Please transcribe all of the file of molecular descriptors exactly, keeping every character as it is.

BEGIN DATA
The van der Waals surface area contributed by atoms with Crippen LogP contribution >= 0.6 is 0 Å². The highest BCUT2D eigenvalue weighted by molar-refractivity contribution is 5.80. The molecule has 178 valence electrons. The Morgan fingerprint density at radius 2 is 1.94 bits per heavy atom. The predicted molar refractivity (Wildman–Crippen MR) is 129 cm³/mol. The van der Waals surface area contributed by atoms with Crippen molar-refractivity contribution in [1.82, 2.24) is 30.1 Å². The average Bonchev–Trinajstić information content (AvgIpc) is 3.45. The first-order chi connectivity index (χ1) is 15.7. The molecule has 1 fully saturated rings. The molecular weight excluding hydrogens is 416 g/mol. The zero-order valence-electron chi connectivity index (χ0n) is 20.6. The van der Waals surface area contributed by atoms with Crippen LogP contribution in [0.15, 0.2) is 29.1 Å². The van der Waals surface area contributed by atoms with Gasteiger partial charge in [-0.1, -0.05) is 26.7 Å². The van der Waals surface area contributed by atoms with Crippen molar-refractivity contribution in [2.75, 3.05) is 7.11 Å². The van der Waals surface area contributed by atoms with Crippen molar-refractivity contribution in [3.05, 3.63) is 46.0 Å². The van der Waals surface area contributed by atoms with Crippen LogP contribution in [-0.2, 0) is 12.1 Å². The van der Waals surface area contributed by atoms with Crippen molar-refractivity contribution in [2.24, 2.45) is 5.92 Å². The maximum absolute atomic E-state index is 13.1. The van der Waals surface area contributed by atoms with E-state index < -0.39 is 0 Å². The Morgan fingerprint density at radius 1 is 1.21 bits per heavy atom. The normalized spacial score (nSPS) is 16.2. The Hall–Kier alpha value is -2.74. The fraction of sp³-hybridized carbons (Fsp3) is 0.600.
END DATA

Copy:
The van der Waals surface area contributed by atoms with Crippen LogP contribution >= 0.6 is 0 Å². The highest BCUT2D eigenvalue weighted by molar-refractivity contribution is 5.80. The molecule has 178 valence electrons. The Morgan fingerprint density at radius 2 is 1.94 bits per heavy atom. The predicted molar refractivity (Wildman–Crippen MR) is 129 cm³/mol. The van der Waals surface area contributed by atoms with Crippen molar-refractivity contribution in [1.82, 2.24) is 30.1 Å². The average Bonchev–Trinajstić information content (AvgIpc) is 3.45. The first-order chi connectivity index (χ1) is 15.7. The molecule has 1 fully saturated rings. The molecular weight excluding hydrogens is 416 g/mol. The zero-order valence-electron chi connectivity index (χ0n) is 20.6. The van der Waals surface area contributed by atoms with Crippen LogP contribution in [0.15, 0.2) is 29.1 Å². The van der Waals surface area contributed by atoms with Gasteiger partial charge in [-0.1, -0.05) is 26.7 Å². The van der Waals surface area contributed by atoms with Crippen molar-refractivity contribution in [2.75, 3.05) is 7.11 Å². The van der Waals surface area contributed by atoms with Crippen molar-refractivity contribution in [3.05, 3.63) is 46.0 Å². The van der Waals surface area contributed by atoms with Crippen LogP contribution in [-0.2, 0) is 12.1 Å². The van der Waals surface area contributed by atoms with Crippen molar-refractivity contribution in [2.24, 2.45) is 5.92 Å². The maximum absolute atomic E-state index is 13.1. The van der Waals surface area contributed by atoms with E-state index < -0.39 is 0 Å². The Morgan fingerprint density at radius 1 is 1.21 bits per heavy atom. The normalized spacial score (nSPS) is 16.2. The Hall–Kier alpha value is -2.74. The fraction of sp³-hybridized carbons (Fsp3) is 0.600.